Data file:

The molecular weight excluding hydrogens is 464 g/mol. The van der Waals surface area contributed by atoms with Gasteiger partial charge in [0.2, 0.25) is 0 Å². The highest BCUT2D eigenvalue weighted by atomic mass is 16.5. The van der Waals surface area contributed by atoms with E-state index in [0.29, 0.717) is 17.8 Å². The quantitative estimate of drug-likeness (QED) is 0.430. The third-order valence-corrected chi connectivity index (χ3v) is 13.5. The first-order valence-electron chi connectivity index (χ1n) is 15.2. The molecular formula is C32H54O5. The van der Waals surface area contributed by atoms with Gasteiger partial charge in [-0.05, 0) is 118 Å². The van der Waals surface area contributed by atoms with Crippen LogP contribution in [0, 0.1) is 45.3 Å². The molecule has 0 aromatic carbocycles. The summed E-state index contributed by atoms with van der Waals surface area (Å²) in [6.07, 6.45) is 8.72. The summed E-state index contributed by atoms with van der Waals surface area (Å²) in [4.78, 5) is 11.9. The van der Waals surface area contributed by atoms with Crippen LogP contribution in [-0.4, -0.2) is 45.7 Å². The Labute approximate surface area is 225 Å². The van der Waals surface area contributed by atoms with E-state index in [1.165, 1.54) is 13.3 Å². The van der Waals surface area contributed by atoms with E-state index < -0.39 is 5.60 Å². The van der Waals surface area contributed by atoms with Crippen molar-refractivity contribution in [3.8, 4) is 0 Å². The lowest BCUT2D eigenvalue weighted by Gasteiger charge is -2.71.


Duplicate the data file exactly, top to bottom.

The molecular weight excluding hydrogens is 464 g/mol. The van der Waals surface area contributed by atoms with Gasteiger partial charge in [0.2, 0.25) is 0 Å². The highest BCUT2D eigenvalue weighted by atomic mass is 16.5. The van der Waals surface area contributed by atoms with E-state index in [0.29, 0.717) is 17.8 Å². The quantitative estimate of drug-likeness (QED) is 0.430. The third-order valence-corrected chi connectivity index (χ3v) is 13.5. The first-order valence-electron chi connectivity index (χ1n) is 15.2. The molecular formula is C32H54O5. The van der Waals surface area contributed by atoms with Gasteiger partial charge in [-0.05, 0) is 118 Å². The van der Waals surface area contributed by atoms with Crippen LogP contribution in [0, 0.1) is 45.3 Å². The molecule has 0 aromatic carbocycles. The summed E-state index contributed by atoms with van der Waals surface area (Å²) in [6.07, 6.45) is 8.72. The summed E-state index contributed by atoms with van der Waals surface area (Å²) in [4.78, 5) is 11.9. The van der Waals surface area contributed by atoms with Crippen LogP contribution in [-0.4, -0.2) is 45.7 Å². The Labute approximate surface area is 225 Å². The van der Waals surface area contributed by atoms with E-state index in [1.165, 1.54) is 13.3 Å². The van der Waals surface area contributed by atoms with E-state index < -0.39 is 5.60 Å². The van der Waals surface area contributed by atoms with Crippen molar-refractivity contribution in [3.8, 4) is 0 Å². The lowest BCUT2D eigenvalue weighted by Gasteiger charge is -2.71.